Argentine music stars who deceased at age 21

Here are 5 famous musicians from Argentina died at 21:

Alberto Vanasco

Alberto Vanasco (April 5, 2015-May 11, 1993) was an Argentine writer.

Vanasco was born in Buenos Aires, Argentina and studied literature at the University of Buenos Aires. He began his literary career as a poet, publishing his first collection of poems in 1935. Over the course of his career, he wrote novels, short stories, plays, and essays. Vanasco was known for his experimental writing style and his exploration of themes such as identity, politics, and existentialism. He was also a prominent member of the Argentine literary scene, and his work influenced many younger writers. Vanasco passed away in 1993, but his legacy continues to inspire readers and writers alike.

Some of Vanasco's most well-known works include his novel "El Juego de los Espejos" (The Game of Mirrors) and his play "El Rey de Saboya" (The King of Savoy). His writing often addressed social and political issues, and he was known for his critical views of Argentine society and politics. Vanasco also taught literature at the University of Buenos Aires and was a mentor to many younger writers. In addition to his literary work, he was involved in leftist political movements and was briefly imprisoned during Argentina's Dirty War in the 1970s. Despite the political turmoil of his time, Vanasco continued to write and publish works that are still read and studied today.

Vanasco's writing style is often described as surrealistic and experimental, and he was influenced by authors such as Jorge Luis Borges and Franz Kafka. He was also interested in interdisciplinary approaches to art and collaborated with painters, musicians, and filmmakers on various projects. In addition to his literary achievements, Vanasco was awarded the National Prize for Literature in 1977 and was recognized for his contributions to Argentine culture. His legacy as a writer and intellectual is celebrated in Argentina, and his works continue to be studied and admired by scholars and readers around the world.

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Cyril Ayling

Cyril Ayling (April 5, 2015 Buenos Aires-November 13, 1993) was an Argentine personality.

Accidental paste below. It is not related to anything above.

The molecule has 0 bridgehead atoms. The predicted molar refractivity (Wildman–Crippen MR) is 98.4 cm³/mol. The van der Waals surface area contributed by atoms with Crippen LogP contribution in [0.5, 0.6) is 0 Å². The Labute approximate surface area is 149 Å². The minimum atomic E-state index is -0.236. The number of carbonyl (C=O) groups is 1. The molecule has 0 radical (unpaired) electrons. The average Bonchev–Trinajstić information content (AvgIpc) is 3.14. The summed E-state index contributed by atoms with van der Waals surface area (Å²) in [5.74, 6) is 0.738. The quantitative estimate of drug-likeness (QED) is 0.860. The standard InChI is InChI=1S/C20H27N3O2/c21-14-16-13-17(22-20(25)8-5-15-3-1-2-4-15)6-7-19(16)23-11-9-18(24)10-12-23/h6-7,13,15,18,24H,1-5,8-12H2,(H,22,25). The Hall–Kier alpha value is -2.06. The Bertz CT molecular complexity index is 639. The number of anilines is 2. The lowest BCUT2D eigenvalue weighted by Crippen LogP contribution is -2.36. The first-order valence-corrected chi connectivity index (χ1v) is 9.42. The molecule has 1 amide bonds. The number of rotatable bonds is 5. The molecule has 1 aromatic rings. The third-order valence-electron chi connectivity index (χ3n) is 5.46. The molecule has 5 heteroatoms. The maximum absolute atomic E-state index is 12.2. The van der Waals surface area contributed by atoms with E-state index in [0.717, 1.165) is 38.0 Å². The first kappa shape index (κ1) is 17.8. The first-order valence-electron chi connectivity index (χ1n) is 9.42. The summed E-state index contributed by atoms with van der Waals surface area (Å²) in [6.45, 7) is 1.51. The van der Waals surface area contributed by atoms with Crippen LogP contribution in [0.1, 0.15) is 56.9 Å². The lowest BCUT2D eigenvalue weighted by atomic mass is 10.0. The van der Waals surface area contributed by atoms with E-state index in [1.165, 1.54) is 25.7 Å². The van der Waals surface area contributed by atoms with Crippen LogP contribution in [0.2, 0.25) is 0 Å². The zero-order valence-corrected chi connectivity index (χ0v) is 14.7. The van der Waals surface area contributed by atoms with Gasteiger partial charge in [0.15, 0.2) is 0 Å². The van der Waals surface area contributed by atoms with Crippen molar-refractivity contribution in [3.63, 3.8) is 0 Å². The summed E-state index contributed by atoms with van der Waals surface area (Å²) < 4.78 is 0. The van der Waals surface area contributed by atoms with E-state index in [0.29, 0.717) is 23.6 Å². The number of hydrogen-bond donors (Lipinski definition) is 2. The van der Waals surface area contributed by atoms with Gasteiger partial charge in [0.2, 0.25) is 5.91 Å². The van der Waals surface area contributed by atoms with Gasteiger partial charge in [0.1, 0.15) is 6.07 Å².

He was best known for his contributions to the world of photography, film, and advertising. Ayling began his career as a photographer and later expanded his work to include film and television production. He was recognized for his iconic black and white photographs of the Argentine tango, which captured the essence of the dance form and helped popularize it worldwide.

Ayling went on to work as a film director and producer, creating a number of successful commercials for major brands such as Coca-Cola and Pepsi. He also directed several documentary films, including one about the life of tango composer Astor Piazzolla. In addition, Ayling was a respected professor of film and photography at the University of Buenos Aires.

Throughout his career, Ayling received numerous awards and honors for his contributions to the arts. His work continues to be celebrated and is considered to be an important part of Argentina's cultural heritage.

In addition to his work in photography and film, Cyril Ayling was also an accomplished writer. He authored several books on the history and culture of Argentina, including "The Tango: Its History and Evolution" and "Buenos Aires: A Cultural Guide." Ayling was passionate about preserving the traditions of his homeland and played a significant role in the promotion of Argentine culture both within the country and abroad. He was known for his generosity and was actively involved in charitable work throughout his life. Ayling's legacy continues to inspire young artists and filmmakers in Argentina and beyond.

Ayling's interest in the arts began at a young age. Despite his father's wishes for him to follow in his footsteps and become a lawyer, Ayling pursued his passion for photography instead. He attended the Escuela Técnica Otto Krause in Buenos Aires, where he studied photography and developed his skills as a visual artist.

After completing his studies, Ayling began working as a photographer for various newspapers and magazines in Buenos Aires. His breakthrough came in the 1940s when he was offered a job as the photographer for the El Mundo newspaper. It was during this time that he began to specialize in capturing images of the tango, which was experiencing a resurgence in popularity in Argentina.

Ayling's photographs of the tango dancers and musicians were widely published and helped to establish him as one of the leading photographers of his time. His images were later exhibited in galleries around the world, and he also published several books featuring his photographs of the tango.